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June 30, 1981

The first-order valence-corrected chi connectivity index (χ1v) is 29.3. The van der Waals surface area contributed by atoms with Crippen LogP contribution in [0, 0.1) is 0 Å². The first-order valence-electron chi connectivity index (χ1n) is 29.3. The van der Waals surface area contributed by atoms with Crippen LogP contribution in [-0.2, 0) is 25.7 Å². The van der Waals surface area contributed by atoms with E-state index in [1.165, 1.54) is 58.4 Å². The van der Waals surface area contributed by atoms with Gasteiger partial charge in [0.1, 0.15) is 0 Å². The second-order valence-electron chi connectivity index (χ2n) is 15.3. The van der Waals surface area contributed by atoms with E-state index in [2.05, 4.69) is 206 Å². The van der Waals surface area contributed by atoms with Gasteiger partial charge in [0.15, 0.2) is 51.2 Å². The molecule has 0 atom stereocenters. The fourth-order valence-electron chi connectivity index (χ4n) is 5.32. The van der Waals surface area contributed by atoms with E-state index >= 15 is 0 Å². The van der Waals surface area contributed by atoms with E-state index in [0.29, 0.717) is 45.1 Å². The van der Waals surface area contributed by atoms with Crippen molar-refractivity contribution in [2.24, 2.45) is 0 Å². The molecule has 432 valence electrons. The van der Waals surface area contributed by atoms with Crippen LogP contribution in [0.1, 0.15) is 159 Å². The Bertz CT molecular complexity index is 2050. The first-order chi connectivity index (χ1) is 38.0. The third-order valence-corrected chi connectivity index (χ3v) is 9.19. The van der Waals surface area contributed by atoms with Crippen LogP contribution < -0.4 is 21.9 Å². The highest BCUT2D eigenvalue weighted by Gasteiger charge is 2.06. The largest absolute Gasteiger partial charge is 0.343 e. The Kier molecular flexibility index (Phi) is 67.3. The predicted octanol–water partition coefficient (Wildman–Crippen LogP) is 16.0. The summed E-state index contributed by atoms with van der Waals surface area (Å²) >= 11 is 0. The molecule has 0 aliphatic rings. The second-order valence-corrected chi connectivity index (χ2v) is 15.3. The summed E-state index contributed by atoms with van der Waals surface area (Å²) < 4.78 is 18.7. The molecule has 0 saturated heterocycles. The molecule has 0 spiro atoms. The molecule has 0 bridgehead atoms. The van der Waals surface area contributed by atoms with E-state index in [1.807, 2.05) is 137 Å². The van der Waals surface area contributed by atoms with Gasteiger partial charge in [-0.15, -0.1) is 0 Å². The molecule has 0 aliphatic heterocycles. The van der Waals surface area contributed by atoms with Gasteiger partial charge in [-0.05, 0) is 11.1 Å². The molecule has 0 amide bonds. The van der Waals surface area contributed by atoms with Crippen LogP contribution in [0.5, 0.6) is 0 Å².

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I WILLARD AVENUE, CHEW CHASE:, MARYLAND 20015 656-4068 470 STATINTL AI Fo lea1 10 p14" . DATE June 30, 1 9 8 1 Washington DC sur3JEcr Interview with William Colby and Anthony Cave-Brown . ROSS CRYSTAL; When we think of the Cold War we think of the '40s and on after. Well, we're going to to l k about the Cold War a few years before that. Joining me right now, here is former CIA Director William Colby, and Anthony Cave-Brown, British journalist, cur- rently an author of, his latest book, "On a Field of Red." And you, too, have the notion it was -- I think most people, the consensus was the '4'0s. And you found a lot doing research, didn't you? ANTHONY CAVE-BROWN: Yes. When we set out to write the book "On a Field of Red," the premise was that the Cold War really began, the present state of relationships between the West and the Eastern Bloc really began at Yalta in 1945. But during the research process for the book, we discovered, of course, that not only was the present tensions a permanent state of modern life, but also it was inherent in the relationship between the Western powers and the Communist Bloc, and was part of the doctrine of the 20th Century, and therefore was a -- as I've just said, a permanent feature of life today. standing? CRYSTAL: Mr. Colby, why do you think the misunder- WILLIAM COLBY: Well, I think we all refer to the Cold War. But there was a hiatus in it caused by Hitler's rise, and Hitler provided a threat to both the Western powers and to the Soviet Union. The Soviet Union once made a pact with him, thin- king that that would turn him off for a while. But nonetheless, the basic Communist doctrine, espoused by Lenin even before he rnoro~ aT'v eta $v i arrs' iTSptfy'Dsgegq 19Q . . d~rc~S Cdr ~yT+143v rZtit Tes3fo`5 .'sa~f 3f ~fu i~F ~ rr~i~? ~xr sc red. Approved For Release 2001/03/07 : CIA-RDP91-00901 R000500080007-1 2 went to Russia In 1917, was the necessity for a world revolution and a continuing conspiracy to create that, to create revolution, help history along, because history inevitably had to be advanced by revolution. That was their -- they were busy at it during the '20s and '30s, as well as during the '40s and '50s. CRYSTAL: In researching and finding out about Comintern, more of it, what did you learn? What right away struck you? CAVE-BROWN: I think what struck me most vividly were the known facts about the organization, that the Comintern, or the Communist International -- Comintern the term in brief for the Communist International -- was supposed to have been formed in 1919, As a matter of fact, it was formed a good deal earlier than that, for the purposes of prosecuting the Russian Revolution and the associated revolutions in Eastern Europe, and perhaps even in Central Europe. But moreover, the Russians claimed that -- Stalin claimed that the organization had been dissolved, that the world revolution of the proletariat, as it was cal led, had been dissolved in 1943. But In the course of our inquiries in the late '70s, we established quite clearly that while the organization called the Comintern may have been dissolved, in point of fact i n practice, the world revo- lution of the proletariat, as it was ca l l ed , had continued unceas- ingly ever since the formation of the Comintern in Moscow in 1919. CRYSTAL: Now, to get to t h i s book as a f i na l product, you gained access to some fascinating documents. And how did you go about doing that? CAVE-BROWN: Well, I mean, this is -- the essential source of the documentation, of course, was the Freedom of Infor- mation Act here In Washington, combined with certain private col- lections, such as the collection of Major General William J. Donovan, who was Mr. Colby's -- one of Mr. Colby's predecessors. Donovan being the founder of OSS and the conceiver of the Central Intelligence Agency. He, in his later years in life, collected every piece of documentation that he could find about Russia, the theory of the perpetual revolution, as Trotsky described it. And we are In a state of perpetual revolution, by the way. When you come to look at the last five or 10 years, you'll see that there's been nothing but revolutions all over the world, a systematic series of revolutions, many of which appear to me and appear to my coauthor, Charles McDonald, to have their origins or their inspiration in Moscow. But the essential source was unquestionably the Freedom of Information Act, and nothing more glamorous than the National .Archives in Washington. I mean all the paper is there. All that you have to do i s to have the time and the money to be able to go Approved For Release 2001/03/07 : CIA-RDP91-00901 R000500080007-1 Approved For Release 2001/03/07 : CIA-RDP91-00901 R000500080007-1 3 down there and dig Into the papers. There were certainly no secret revelations. COLBY: I think Mr. Cave Brown is not putting foward we I I enough h i s own -talent for making very alive and I i ve l y and amusing some of these rather dead documents. He can put them together in a fashion that makes them read like yesterday's spy novel or this morning's newspaper. And some of these stories of the early days in the Soviet Union and the revolution there, the actions against the revolution by the Western powers to try to stop it, the problems that arose in Germany as the revolution attempted there i n 1 9 1 9, and so forth. CRYSTAL: What struck you? What was the one, or more than one, fascin -- that struck you, that you might not have known? COLBY: Well, I'think the -- most of it, in gross terms, I was aware of. I was fascinated by the Communist Inter- national even when I was back in college in the 130s. And I was aware that there were Communist groups there that were promoting. We now learn that the man who almost became the head of the Bri- tish Intelligence Service was recruited as a Communist agent out of Cambridge in the late '30s. So that that plot, that effort to recruit people to conduct the revolution was going on at that time. Friends of mine went to Spain during the Spanish Civil War in the '30s, and there they fell under the control of the Communists. The Spanish Civil War was a war between an essen- tially right-wing fascist group that were trying to suppress a republic -- the problem was that the democracies refused to help the republic because they thought it was a little left. And the o n l y people he l p i ng it turned out to be the Communists, the Sov- iets. And with that, they asserted control over it. So they actually did achieve control. George Orwell, in his "[unintelligible] to Catalonia" puts this very clearly. He spent some time there. But that showed at that time that Moscow was thinking in terms of the expansion of its influence, aiding the revolution throughout the world. CRYSTAL: Let's move through the '40s, through the McCarthy era. How did Comintern change? CAVE-BROWN: Well., of course, the Communist Interna- tional was formally dissolved by Stalin in 1943, in an attempt to come to terms, or an apparent attempt to come to terms with the Western powers, and particularly with the United States, which was, of course, as It was called at the time, the arsenal of democracy. Russia needed American trucks, American tanks, Approved For Release 2001/03/07 : CIA-RDP91-00901 R000500080007-1 Approved For Release 2001/03/07 : CIA-RDP91-00901 R000500080007-1 American aircraft, American munitions. The only way it was going to get them was by modifying its revolutionary principles for the duration of the emergency. But immediately after the war was over, the Kremlin reverted to its old imperialist, Communist-imperialist stance. This was not immed iately recognized in the United States, nor was it immediately recognized in Great Britain. But the effect of it was to create a bureau called the Cominform, Communist Information Bureau, which was innocuous enough at its face, but which was in fact the recreation of the Comintern under another name. And its purpose was to propagate the Communist faith throughout the democracies, which were much weakened by war. But more particularly, it was also to reestablish and renourish the old roots of the Comintern so that the Russians could rees- tablish themselves and their undergroud apparats, as they called them, apparatuses, in the Western democracies, and especially in the United States of America, which, of course, was the one remaining capitalist democratic power which stood in the way of Russian ambitions. And over the years, they have consistently expanded, until practically every nation In the world is -- well, yes, every nation in the world, I would say, including, sometimes one believes, in Antarctica, has its own little cell of Communist -- of faithful Communists who are prepared to propagate... CRYSTAL: Can we for a second talk about the effect now on other countries, on Britain, on Germany, that have evolved from '40 to today? CAVE-BROWN: Yes. That was the object, of course, when we set out to do the book. We switched from one era of the -- of Communist manipulations to the second era. COLBY: Well, I remember a very vivid example of this. I n the fa l l of 1 94 1 , right after -- or just before -- the fa l l of, excuse me, 139 and '40, when Hitler had made a pact with Stalin, nonaggression pact between those two dictators, which really led to the outbreak of World War I I , but -- and led to the carving up of Poland and various other things and the assump- tion of power by the two dictators. Now, during that time, Hitler was trying to keep Amer- ica out of supporting Britain while he went to work to destroy Britain, then later to turn on Germany -- on Russia. But during that period, the object In America was to keep America quiet. And so I. remember at Columbia University in the fa l l of 1939 and early '40, and through the Battle of France and during that period, Communist groups in Columbia carrying coffins around In an antiwar protest: "Keep America neutral. Keep America out Approved For Release 2001/03/07 : CIA-RDP91-00901 R000500080007-1 Approved For Release 2001/03/07 : CIA-RDP91-00901 R000500080007-1 5 of war." That was the Communist line in 1940, until Hitler at- tacked Stalin In 1941. At which point, the call for solidarity with our embattled Soviet allies became the watchword. CRYSTAL: Gentlemen, I've got to break for one second. CRYSTAL: "On a Field of Red," the book by Anthony Cave- Brown and Charles B. McDonald. Anthony Cave-Brown with me right now, as well as former CIA Director William Colby. And the Cold War is being won, or has consistently, as we were talking about a couple of seconds ago, been won in the past... COLBY: We[I, I think it's still going on. That's one of the themes of the book, and a very accurate theme. But I think it is important not to panic and give up and say it's hopeless. Because we have defeated two major campaigns by the Soviets. The first was during the 1950s, an ideological campaign to take over Western Europe by subversion, through the Communist Party, through youth groups, the peace movement, and all the rest. Now, we met that with a political, ideological campaign for freedom and strength in freedom, with the Marshall Plan, with the NATO, and with the political efforts by CIA, among others, of helping with things like Radio Free Europe and other programs. Now, at the end of the 150s, that attempt by the Soviets to take over Western Europe had clearly failed. During the '60s they turned to the Third World, Khrush- chev's idea of wars of national liberation and the Soviets the natural ally of the dispossessed of the world. And they were doing pretty well at the beginning of the '60s. They had some very successful relationships in Indonesia, in Egypt, and various other parts of the world. The Cuban Revolution succeeded, and it succeeded against the efforts of the Americans to set it back. And it looked like things were rol l ing very well. By the end of the '60s, however, thanks to a program of American support of some of these small countries, helping them to develop their capability to meet this kind of a campaign, you saw some major changes in the world. The Malayan attempt to overthrow-the free government of Malaya had failed. The Com- munists were chased out of Indonesia by the Indonesians, not with any outside help. And this was happening in a variety of places. The Egyptians since have changed their orientation. And I think the point being that you have to understand this Ideological thrust that M.r. Cave-Brown is presenting in this book, and then design the appropriate tactics and weapons to meet that kind of a challenge. There's no use putting an MX system in Approved For Release 2001/03/07 : CIA-RDP91-00901 R000500080007-1 Approved For Release 2001/03/07 : CIA-RDP91-00901 R000500080007-1 6 the desert and think it's going to solve some problem of a guer- rilla or a traitor in some country. You have to meet it with the appropriate weapons. CRYSTAL: Then, what are the appropriate weapons? And what does the Reagan Administration look at today? CAVE-BROWN: I think there are two issues that Mr. Colby did not present which are very important, indeed. One is the question of industrial espionage, which has been a Soviet method, a Soviet tactic, a soviet strategy ever since the Com- munist International. One of the reasons why the Communist In- ternational was formed was to obtain by the cheapest possible means Western technology. That's one very, very important point. The Soviet industrial base, and especially in advanced industries, such as the aircraft industry, is almost wholly based upon Western technology which has been stolen, systematically and very cleverly stolen by keepers of the faith throughout the world. The second most Important thing is the -- in other countries, not the United States of America -- is this question of the undermining of the established governments and the estab- lished system -- established systems of those countries. And Egypt comes rapidly to mind here, Turkey, Greece, Italy to a point, France. One finds that the Communists are infiltrating not for the good of the nation In which they live, but for the furtherance of the Soviet doctrine, Soviet system. In point of fact, they are carrying out, and have been systematically car- rying out for well over 60 years, without too much impediment, the doctrines laid down for them by Lenin and Trotsky at the time of the Russian Revolution. They've been very faithful to those doctrines. And they're there, just like "Mein Kampf" told us exactly what Hitler was going to do. So Lenin's works and Trotsky's works are telling us, with great veracity, what it was that the Russians intended to do. I think, myself, that the -- and one of the things that emerges very strongly from "On a Field of Red" is -- the inquiries which went into my book -- Is that -- is this question of industrial espionage, because that Is the foundation for -- the technological foundation of the Soviet state. Without that foundation, they would not be the superpower that they are today. They might have all the manpower in the world. They might have the industrial base, but they would not have the technological base. And we are giving it to them for free. COLBY: And we saw these two fel lows arrested yester- day for exactly that kind of a thing. A Pole -- and you know his information would go on to. the Soviet Union -- was buying for $100,000 some secrets from the Hughes Aircraft Company, through an employee of It who had some access to the secret Approved For Release 2001/03/07 : CIA-RDP91-00901 R000500080007-1 Approved For Release 2001/03/07 : CIA-RDP91-00901 R000500080007-1 technical information of that company. CRYSTAL: Mr. Colby, you say MX missiles are not the way. Then, what is --- what are the weapons? COLBY: Well, good intelligence, so that you do under- stand this technique and who the operators are, who the people are, what the organizations are. Secondly, programs to increase the political strength of the countries that are under attack. I don't mean necessarily just the military strength, but the political cohesion and strength. When the -- the Administration has a program today for $ 1 2 5 m i l l i o n for economic assistance to E l Salvador, and about 25 million for next year for security and military assistance, I think you see the right balance: 125 for the economic and social advances for those countries, to strengthen their cohesion, and 25 for protective efforts against the guerrillas who are trying to overthrow them. That's not a bad balance in the way to ap- proach this kind of -- this level of threat. CAVE-BROWN: I was thinking of another point here, too. What has to be understood are the Soviet techniques on the ques- tion of subversion. Their methods are extremely clever. What they aim at is to undermine the confidence of ordinary people, such as you and I, in the government system, in the law, in the banks, in the insurance Industry, to peck away at the newspapers and at the television, at the publishing industry, all the things that we accept each day as part of our lives. Their technique is to try and systematically undermine our confidence in those institutions. And, of course, to a certain degree -- Sacco and Van- zetti, for example, is a very good case in point, which we dis- cuss at great length in this book here. A lot of people don't agree with us, but we think that Sacco and Vanzetti were quite rightly convicted and executed because they were guilty of murder. A lot of people in the United States do not agree with that. But all the facts and all the papers seem to us, in all fairness, to indicate that those two gentlemen were guilty of murder. And the law of the land provided the supreme penalty for that. But by clever, very clever propaganda on an interna- tional scale, beautifully manipulated from the great centers of the Communist International in Moscow and in Paris, it appeared to the American nation that their system of justice was defec- tive, that these men were apparently being made the fall guys of a defective judicial system. One of their techniques, but only one of very many -- Approved For Release 2001/03/07 : CIA-RDP91-00901 R000500080007-1 Approved For Release 2001/03/07 : CIA-RDP91-00901 R000500080007-1 8 the whole program is most cleverly and beautifully thought out. And it can only be resisted and beaten by a more profound of their methods and techniques. CRYSTAL: In that sense, better intelligence, as was just stated by Mr. Colby... CAVE-BROWN: Oh, I agree. I agree absolutely. CRYSTAL: ...add anything to that? CAVE-BROWN: Absolutely. Better intelligence. And I would have thought -- although probably Mr. Colby won't agree with me -- to make it possible for the Central Intelligence Agency to do its work beyond the light and the glare are of the public eye. A lot of this -- we're dealing with the dark side of the moon here, and what happens there, and it's not always desirable that the work of secret agents and that sort of thing should be ex- posed to -- exposed in Congress on the Hill and in public dis- cussion. To a certain limited extent, the laws have to be re- vised to permit the agency to do its work in such a fashion that the other side cannot always be aware of what's going on them- selves. COLBY: Well, I agree with that principle. I just think that there are ways to conduct our intelligence system under our constitutional system. We have two good committees of the Con- gress who have proved that they can know the secrets and keep the secrets for about four years now. Now, that's a pretty good re- cord. And yet they provide the congressional check-and-balance which is a fundamental element of our constitutional system. CRYSTAL: Should we go back to a stricter and tighter security system? COLBY: Oh, we certainly have to correct some of the absolute nonsense that goes on now, of people being able to write books about what they said, and then only have a squabble over royalties. Anyone who goes out of the agency and reveals the secrets he learned there, I think he ought to go to jail. And I think there's a law coming on the books that will send him to jail. And that's absolutely right. Groups who go around trying to expose our intelligence officers around .the world, they ought to go to j a i l. CAVE-BROWN: Oh, that's a crime, isn't it. COLBY: It's a crime. And it ought to be a crime. CAVE-BROWN: People who make lists and publish them in newspapers of the identities of... Approved For Release 2001/03/07 : CIA-RDP91-00901 R000500080007-1 Approved For Release 2001/03/07 : CIA-RDP91-00901 R000500080007-1 COLBY: I think that the Congress is going to pass this. And it's necessary that they do this to tighten the thing up. CAVE-BROWN: It's very interesting. If you look at the system -- I'm not quoting the British system to you as an example. But if anybody does this type of thing in England, you go to jail for 14 years at hard labor. CRYSTAL: Gentlemen, I would like to go on. Unfortun- ately, I cannot. But I can tell them the book is "On a Field of Red," and there It is, by Anthony Cave-Brown, Charles B. McDonald. Approved For Release 2001/03/07 : CIA-RDP91-00901 R000500080007-1 STATINTL 91-0090, RITI~I~f INC 4701 WWVILLARD AVENUE, CHEVY CHASE, MARYLAND 20015 656-4068 DATE June 30, 1981 6:10 PM CITY I Washington, DC Interview with William Colby PAT BUCHANAN: By a vote of 7 to 2, with the liberal Justices Brennan and Marshall in dissent, the court.had revoked, or at least indicated that the President of the United States and the Secretary of State have the right to revoke a passport on national security grounds. The passport belongs to Mr. Philip Agee, who's the CIA turncoat who's spent a good deal of his time abroad trying to identify American agents abroad and bringing them to public attention. Right now we're going to talk with former CIA Director Wi l l iam Colby. Have you looked at the stories on the decision about Mr. Agee and, I guess in the New York Times, the excerpts from the court opinion itself? WILLIAM COLBY: I haven't seen the opinion itself. But I think it's well-settled law that the government has a right to distinguish between free speech and action,. which is what... TOM BRADEN: Bill, that was what Burger tried to do. I must say I thought he was on a tight -- a very tight wire and fell off It. COLBY: Well, this fellow,-- this fellow did a lot more than just speaks. I mean he's conducting a campaign, and not just by speaking, but by acting... BRADEN: Well, listen., Bill', let me... COLBY: putting it out with a deliberate inten- tion, which he's quite frank to express. OFFICES M WASHTVAgNED~1" ' ie'R `Ip?P?i 19 RfVGi %I` - `t~fAC)4C3Q'M'C1A9P0?09 QAP7 aPAL CITIES Mrnnnnl sunofied by Radio 1V keoorta tnc. may be used for file and reference aupmes only. it may not be reproduced. sold or publ'ioly aemonstmted or exhibited. ~~ ALW. f v p,oelease 2001 /03 07Crito-R P91-00901 27 June 17c 1 By Ron Nessen "it would be like giving Anne Frank's address to the Nazis." With that graphic argument, NBC News correspondent Richard Valeriani urged his network not to broadcast his discovery that six American Embassy officials in Iran had avoided being taken hostage in November 1979 and were hiding at the Canadian Embassy in Tehran. - NBC executives realized that the story almost certainly would have resulted in :.the capture of the fugitive Americans by militant Iranian revolutionaries, and so the story was not broadcast. The six Amer- ican diplomats were later spirited out of Iran to safety on fake Canadian passports. "That was an easy one to decide," -'_Valeriani remembers. But the choice of whether to suppress -or broadcast a scoop on television news is not usually so clear-cut. The decision-- i,on occasion literally one of life ordeath- :-places enormous pressures on corre- spondents like Valeriani and their network =news superiors. : On the one hand, they are mindful' that -.broadcasting a -sensitive story could undermine national' security, endanger =lives (as in the case of the Tehran fugi ~tives), upset delicate diplomatic negotia- tions or provide comfort and propaganda to the Nation's adversaries. On the other hand, the networks are sensitive to their First Amendment rights and responsibili- ties, and to the need to resist pressure -from Government officials who may wish to kill a legitimate story only because it is embarrassing or politically damaging. Acting White House press secretary Larry Speakes foresees the time when the Reagan Administration "will have to ask reporters to hold back on using a story when exposure could cause an explosive crisis." Speakes says he is confident that if the White House appeals on a case-by- case basis to the "best instincts" of jour- nalists, the networks will voluntarily agree not to broadcast secrets that could harm the national interest:,. He may be wrong. The TV networks= and the news media generally--have be- come less willing to withhold news stories since their - bitter experiences with i attempted press manipulation during the Vietnam War, the Pentagon Papers case. and, most of all, Watergate. . In the never-ending controversy over what constitutes improper censorship and what constitutes proper. concern for national security; both sides cite dramatic epi- sodes to support their arguments. Yn 's hot d1a Owl -ce iP51then ? undermine 3 Iional Legislation here similar to England's Official Secrets Act-which allov,s for censorship of classified information- would, Colby believes, violate the U.S. i Constitution. The former CIA director feels that television and the press must be free from Government censorship. "That's the cost to have this kind of free country." he; Those who claim that TV should broad- cast what it knows in virtually every case point to President John Kennedy's famous lament after the 1961 Bay of Pigs fiasco: Kennedy expressed regret that The New York Times had bowed to his plea not to reveal in advance what they knew of the plans for the invasion of Cuba. Had the. Times blown-the operation's cover, :Ken- nedy mused later, -he might have recon- sidered the ill-fated landing. - - ? Those who argue on the other side, that the networks damage the national interest when they ignore Government requests to suppress sensitive secrets, cite the case of the Glomar Explorer, a sophisticated ship built for the CIA to raise a sunken Soviet missile submarine from the---+I floor of the Pacific Ocean. --'The-three networks and a number of newspapers learned of the Glomar and its mission in early ?1975. But they voluntarily withheld the story at the request of then CIA director William Colby while the ship,, which had already brought up halt of the Soviet sub, . prepared to grapple for the - other half,.. believed to contain valuable Says ABC's Jack Anderson: 'I have a duty to report what the Government is doing, which is ,,,not always what spokesmen say it is doirtg..~ - ::- Soviet coding equipment Then, in March 1975, Jack Anderson went on the air-and broke the Glomar Explorer story. As a result, the CIA says, it canceled efforts to bring up the rest of the submarine for fear that the Soviets-their discomfiture spotlighted on TV for all the world to see--might feel compelled to flex their muscles by interfering with, or even sinking.. the Glomar Explorer. Anderson. now with ABC, explains his role in the incident this way: "I have a duty to report what the Government is doing, which is not always what the authorized spokesmen say, it is-doing." Yet, Ander- son says, "Admittedly, reporters are not security experts and the publication of military secrets is always a thorny ques- tion." . :... Surprisingly, despite his experience in the Glomar Explorer episode. Colby is opposed to any legislation that would give the Government the power to prohibit the broadcast or-publication of informa- tion by legitimate news organizations, even it authorities consider the informa- tion inimical to the national interest. declares. in an unexpected reversal of the normal roles in this debate. NBC's Valeriani dis- agrees. "Britain has an Official Secrets Act." he. points out, "and it's still a very good, functioning democracy." It TV cor- respondents and other reporters act irre- sponsibiy-by divulging the identities of undercover intelligence operatives, for in- stance--then Valeriani thinks some re- straints may be necessary. "t don't believe in total freedom of the press." the veteran NBC correspondent explains. "I'm not a First Amendment" absolutist." Approved For Release 2001/03/07 : CIA-RDP91-00901 R000500080007-1 t.'.rN Nv-Y CU r STATINTL Release 91~~L3qAJ41-00901 19 June 1981 Gl rf. ocrFes Mysteries surrounding the mission of the Glomar Explorer, a salvage vessel built by Howard Hughes for the Central. Intelligence Agency; mayinever be solved. A federal ap- peals court~ruled.recently that}the:CIA can .keep it:Glomarfiles'secrets *..; ' ;' Concluded the' courtr"The:~record before us:suggests ;either that the-CIA still has something to1.hide-or'1; that:it viishes'to hide from our adversaries the fact. that it has j nothing.tolhide:,;-O '? In court,papers the-CIS refused to con- - cf'cie that the Glomar's purpose-was to re- cover a sunken, Soviet, submarine in 1974. But plaintiffs in the disclosure arse;. led by a ;citizens`~grvup called= the-?Military~~ Audit Project. and, an organization supported by the American Civil. Liberties . Union, coun- tered"byiciting.:a passage=from the. French edition.4 forrner.CEk director William Col by's `autobiography',: The passage, which' doesn t the English edition of the_ book, says the 131o- mar's mission "was- to recover a Soviet sub- marine-stranded. some 15,500 feet deep at the bottom of the A -lawyer' for=the CIA says Mr." Colby's tatement ,?U' accurate; is-not.'anl official governmept;:pmnouncement;: because,-he is >no longer annagency official.': The CIA also says Mr. Colby never sub- mitted the passage' for review by the agency 'prior to'publicatiorr:` .:? :' Approved For Release 2001/03/07 : CIA-RDP91-00901 R000500080007-1 STATINTL Approved For Release 2001/03/07 : CIAW TdO901 ARTICLE APPFARED ON PAGE C? - From Washington NATO ou,~S, ends Warsaw P Since 1970, the NATO countries have outspent the Warsaw Pact countries by more than $200 billion, according to U.S. government figures. This fact is particularly relevant at a time when President Reagan's administration has proposed vastly increased military spending on the ground that excessive Soviet spending has led to a military imbalance. In presenting his new economic plan to Congress and to the nation early in 1981, Ronald Reagan stated: "Since 1970, the Soviet Union has invested S300 billion more in its military forces than we have. . . . To allow this imba- lance to continue is a threat to our national security." Reagan's figures are based on a CIA. report, "Soviet and U.S. Defense Activities-1970-1979: A Dollar Cost Comparison." The CIA's comparison' paints ' a"'dou- bly misleading picture of the U,S.- Year Soviet strategic balance.. First, the 1970 methodology of. the-report itself has , 1971 - 1972 been the subject. of considerable con- 1973 troversy; the CIA readily admits that its 1974 calculations. of. Soviet. defense. spend- .. 1975 1976 ing, a rough estimation. at. best, contain .1977 an upward bias. Second, in restricting, 1978 its. analysis to-only the United States 1979 and the SovietUnion, the e1Ar; has iieg lected a more'reallstic comparison;':the directly contending forces of NATO -an([ the Warsaw .Pact,_It is, clear that a true THE BULLETIN OF THE ATOMIC SCIENTISTS June-July 1981 figures on Soviet defense spending are. the only official estimates available. Yet even based on these.. figures, an analysis of. total alliance defense spending shows a NATO advantage of $207 billion over' WVarsaw Pact mili- tary spending during the period, 1970-, of 4.5 million at our high volutltary 1979. army rates of pay plus upkeep (over As the table indicates, NATO has in fact outspent the Warsaw Pact coun- tries each year for the past decade, even though the margin has narrowed in recent years. According to Defense Department projections, NATO will continue to outspend the Warsaw Pact nations through 1986 at a minimum, and with a widening of the disparity. NATO VS Warsaw Pact Military Spending (in billions of 1979 dollars) Warsaw NATO NATO Pact advantage $201.8 $149.5 $52.3 192.8 153.7 39.1 195.6 159.4 36.2 190.9 166.7 24.2 193.9 173.4 20.5 190.5 178.6 11-9 186.6 186.2 .4 193.5 186.8 6.7 195.4 190.7 4.7 205.6 I94.6 11.0 1,946.6 1,739.6 207.0 Source. "World Military Expenditures and Arms Transfers 1969-1978; U.S- Arms Con- trol and Disarmament Agency. 1979 figures from former Secretary of Defense Harold Brown's January 1981 final report to Congress. analysis of the military. balance has to compare both systems, as_ a whole. Whatever their limitations, the CtA's Edward Hay, research associate at the Council for a Livable World, is a student on leave of absence from Harvard College. In short, whatever the alarmist figures used by the President to justify an increasing U.S. military budget, if there is indeed art imbalance in defense expenditures, it is one which, favors the United States and our allies. And that $247 billion spending- gaps un- doubtedly understates the NATO advan- tage by- using a CIA approach which serves to overstate Soviet military spending, - In examining the CIA's methodology for comparing simply U.S.: and Soviet military -spending; an appraisal which removes some of the upward biases' would further tip the scales in favor of NATO: ? Measurements in dollars rather ?, than rubles tend to exaggerate Soviet expenditures, as ..the CIA .admits:' Valuing, for example, the USSR army $15,000 per soldier) adds up to almost $70 billion a year. Soviet salaries plus cost of upkeep are probably no more than one-third of ours. ? About 20 percent of total Soviet military expenditures and one-half of their recent buildup have been directed not at NATO but at China. ? Soviet expenditures in both dol- lars and rubles should be reduced still further to allow for the generally lower quality of Soviet equipment as well .as the less sophisticated technology. embodied in their weapons systems; CIA estimates insufficiently reflect these factors.. Former CIA Director William Colby has stated; "To the ex- tent that we are not able to 'Sovietize' [the method for estimating the cost of Soviet equipment when there is no direct equivalent in our owrt forces] and U.S. weapons used in the cost - estimating methodology are more com- plex, our estimates tend to overstate the costs of' producing the: Soviet, de- sign." According to Franklyn Holzman, professor of economics at Tufts Uni- versity, proper comparisons can be made between U.S. and Soviet ex- penditures, by valuing each in both dot- Jars and rubles and taking a geometric mean of the two. Comparisons of ex- I penditures in ruble prices would put both nations at approximate equality; in dollars, however, Soviet spending. appears to be 50 percent higher. Q i Approved For Release 2001/03/07 : CIA-RDP91-00901 R000500080007-1